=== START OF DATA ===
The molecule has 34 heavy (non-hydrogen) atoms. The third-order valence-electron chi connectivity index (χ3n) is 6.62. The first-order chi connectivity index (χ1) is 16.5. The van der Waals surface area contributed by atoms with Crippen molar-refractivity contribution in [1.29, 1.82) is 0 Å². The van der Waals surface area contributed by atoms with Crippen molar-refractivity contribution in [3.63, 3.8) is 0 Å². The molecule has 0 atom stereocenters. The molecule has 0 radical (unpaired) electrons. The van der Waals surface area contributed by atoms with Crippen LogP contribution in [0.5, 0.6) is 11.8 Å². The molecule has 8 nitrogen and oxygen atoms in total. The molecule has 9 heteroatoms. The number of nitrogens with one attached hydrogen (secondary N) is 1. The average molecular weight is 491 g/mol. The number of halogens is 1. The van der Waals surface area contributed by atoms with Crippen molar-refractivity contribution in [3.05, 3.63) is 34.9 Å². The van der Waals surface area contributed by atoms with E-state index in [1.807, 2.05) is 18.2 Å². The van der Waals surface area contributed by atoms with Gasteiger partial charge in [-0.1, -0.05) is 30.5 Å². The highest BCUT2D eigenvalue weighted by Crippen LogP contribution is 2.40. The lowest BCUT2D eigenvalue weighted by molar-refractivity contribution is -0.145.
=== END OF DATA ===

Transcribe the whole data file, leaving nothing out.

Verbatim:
The molecule has 34 heavy (non-hydrogen) atoms. The third-order valence-electron chi connectivity index (χ3n) is 6.62. The first-order chi connectivity index (χ1) is 16.5. The van der Waals surface area contributed by atoms with Crippen molar-refractivity contribution in [1.29, 1.82) is 0 Å². The van der Waals surface area contributed by atoms with Crippen molar-refractivity contribution in [3.63, 3.8) is 0 Å². The molecule has 0 atom stereocenters. The molecule has 0 radical (unpaired) electrons. The van der Waals surface area contributed by atoms with Crippen LogP contribution in [0.5, 0.6) is 11.8 Å². The molecule has 8 nitrogen and oxygen atoms in total. The molecule has 9 heteroatoms. The number of nitrogens with one attached hydrogen (secondary N) is 1. The average molecular weight is 491 g/mol. The number of halogens is 1. The van der Waals surface area contributed by atoms with Crippen molar-refractivity contribution in [3.05, 3.63) is 34.9 Å². The van der Waals surface area contributed by atoms with E-state index in [1.807, 2.05) is 18.2 Å². The van der Waals surface area contributed by atoms with Gasteiger partial charge in [-0.1, -0.05) is 30.5 Å². The highest BCUT2D eigenvalue weighted by Crippen LogP contribution is 2.40. The lowest BCUT2D eigenvalue weighted by molar-refractivity contribution is -0.145.